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by Temple Grandin

The Way I See It

I went to a wonderful Mini-Maker Faire called STEAM Fest in Boulder, Colorado. STEAM stands for Science, Technology, Engineering, Art, and Math. The emphasis was on making things, ranging from high-tech robots to low-tech cardboard boxes. There were a number of kids at this event that had autism; however, they had a great time cutting up large cardboard boxes and making forts.

To safely cut the heavy corrugated cardboard, a mini-saw was made from a halved hacksaw blade and a duct tape handle. This creative tool was much safer than a knife, and it still sawed the cardboard effectively.

Many of the high-tech robotics activities involved computers, but the kids were more interested in making the physical robot do something. The STEAM Fest even had booths for doing simple, fun stuff like cutting paper snowflakes and making things from popsicle sticks, string, glue, and tape— much like the craft projects I did in elementary school!


For budding mathematicians, STEAM Fest had a cool game for making hundreds of mathematical patterns called FRACTILES. The designs one can create are infinite. I would have been thrilled by this as a child! A caution: FRACTILES have small pieces, making them unsuitable for young children who may swallow them.

I saw children constructing catapults that launched soft sponge balls. This was a fun activity where elementary aged kids were given short pieces of lumber, bungee cords, plastic pans, and lots of duct tape. They had to figure out how to make the catapult, and their parents were instructed to let them. Participating in this activity enabled kids to learn from their mistakes. If one way failed, they had to try another. To keep this activity safe, adults watched to prevent the use of rocks and other dangerous materials.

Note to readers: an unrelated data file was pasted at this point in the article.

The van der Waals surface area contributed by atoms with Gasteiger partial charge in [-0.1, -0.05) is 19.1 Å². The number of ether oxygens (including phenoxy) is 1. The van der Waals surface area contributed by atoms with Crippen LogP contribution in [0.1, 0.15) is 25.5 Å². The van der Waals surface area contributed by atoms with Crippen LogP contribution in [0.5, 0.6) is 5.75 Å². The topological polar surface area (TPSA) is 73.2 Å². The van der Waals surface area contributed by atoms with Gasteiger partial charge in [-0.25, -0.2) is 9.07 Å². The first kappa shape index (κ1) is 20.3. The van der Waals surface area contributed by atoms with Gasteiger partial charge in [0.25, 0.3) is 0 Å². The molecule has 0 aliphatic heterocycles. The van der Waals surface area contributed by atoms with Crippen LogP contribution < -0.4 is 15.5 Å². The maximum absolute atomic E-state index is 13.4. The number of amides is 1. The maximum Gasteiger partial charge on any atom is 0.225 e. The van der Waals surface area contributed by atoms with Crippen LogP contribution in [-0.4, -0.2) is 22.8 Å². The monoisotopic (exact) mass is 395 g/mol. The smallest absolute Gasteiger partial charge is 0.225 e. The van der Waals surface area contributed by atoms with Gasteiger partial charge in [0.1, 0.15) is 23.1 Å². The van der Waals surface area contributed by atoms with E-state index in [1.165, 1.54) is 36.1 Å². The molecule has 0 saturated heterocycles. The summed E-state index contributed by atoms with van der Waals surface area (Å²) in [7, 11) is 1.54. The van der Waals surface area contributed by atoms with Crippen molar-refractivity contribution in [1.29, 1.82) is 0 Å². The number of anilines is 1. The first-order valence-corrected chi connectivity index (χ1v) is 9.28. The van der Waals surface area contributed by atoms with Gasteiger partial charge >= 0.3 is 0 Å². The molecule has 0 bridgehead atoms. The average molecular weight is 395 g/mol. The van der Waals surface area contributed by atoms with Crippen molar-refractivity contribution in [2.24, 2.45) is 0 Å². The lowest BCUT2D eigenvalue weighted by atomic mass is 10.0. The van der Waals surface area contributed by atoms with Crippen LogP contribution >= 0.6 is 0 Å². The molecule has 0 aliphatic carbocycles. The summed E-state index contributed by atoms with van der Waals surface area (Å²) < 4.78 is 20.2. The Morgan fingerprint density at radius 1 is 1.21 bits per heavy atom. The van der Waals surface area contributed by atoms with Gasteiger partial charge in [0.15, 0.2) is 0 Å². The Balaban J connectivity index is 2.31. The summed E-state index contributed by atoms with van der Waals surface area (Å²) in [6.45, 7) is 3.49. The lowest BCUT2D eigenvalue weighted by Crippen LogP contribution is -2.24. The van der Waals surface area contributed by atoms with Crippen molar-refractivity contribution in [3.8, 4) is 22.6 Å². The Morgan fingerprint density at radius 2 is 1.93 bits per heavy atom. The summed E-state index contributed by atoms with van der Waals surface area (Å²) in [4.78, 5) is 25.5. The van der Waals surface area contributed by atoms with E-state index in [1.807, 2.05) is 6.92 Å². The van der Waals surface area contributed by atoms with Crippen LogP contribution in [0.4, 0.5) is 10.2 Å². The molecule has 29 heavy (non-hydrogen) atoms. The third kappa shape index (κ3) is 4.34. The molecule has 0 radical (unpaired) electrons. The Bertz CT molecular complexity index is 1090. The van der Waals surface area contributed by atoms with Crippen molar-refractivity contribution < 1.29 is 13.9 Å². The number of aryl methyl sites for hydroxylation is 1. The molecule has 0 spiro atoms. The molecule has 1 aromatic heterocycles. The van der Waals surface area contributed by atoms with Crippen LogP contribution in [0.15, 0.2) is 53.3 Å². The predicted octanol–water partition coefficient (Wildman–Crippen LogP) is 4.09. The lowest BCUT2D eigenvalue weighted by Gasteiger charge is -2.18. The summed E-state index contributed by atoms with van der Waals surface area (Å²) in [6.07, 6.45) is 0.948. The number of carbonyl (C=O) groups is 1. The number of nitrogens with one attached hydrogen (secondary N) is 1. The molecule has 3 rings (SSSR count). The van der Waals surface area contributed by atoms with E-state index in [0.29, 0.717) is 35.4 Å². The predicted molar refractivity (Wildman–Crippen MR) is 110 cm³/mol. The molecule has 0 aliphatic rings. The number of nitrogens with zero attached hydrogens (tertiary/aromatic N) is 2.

It was great to see kids who were not glued to a screen. Since children on the autism spectrum sometimes get addicted to video games, my advice is to avoid giving them as gifts this holiday season. What I loved about the Mini-Maker Faire was that children were being creative. Children will put the screens away if they have hands-on activities. Instead of playing the Minecraft video game, kids played with giant blocks made from boxes labeled “Minecraft Blocks.”

The kids were having the most fun with simple stuff, such as cardboard boxes, tape, and scrap wood. Making houses and forts from cardboard boxes was more popular than the 3D pictures on a large screen television. When I was a child, I was given gifts for making stuff and exploring the world, like carpentry tools, a toy sewing machine (it really worked!), and a microscope. The next door neighbor had an Erector Set.

We never followed the directions, we just built stuff!

Temple Grandin, Ph.D., is an

internationally respected specialist

in designing livestock handling

systems. She is the most noted highly

functioning person with autism in the

world today. For more information,

visit her at www.templegrandin.com.

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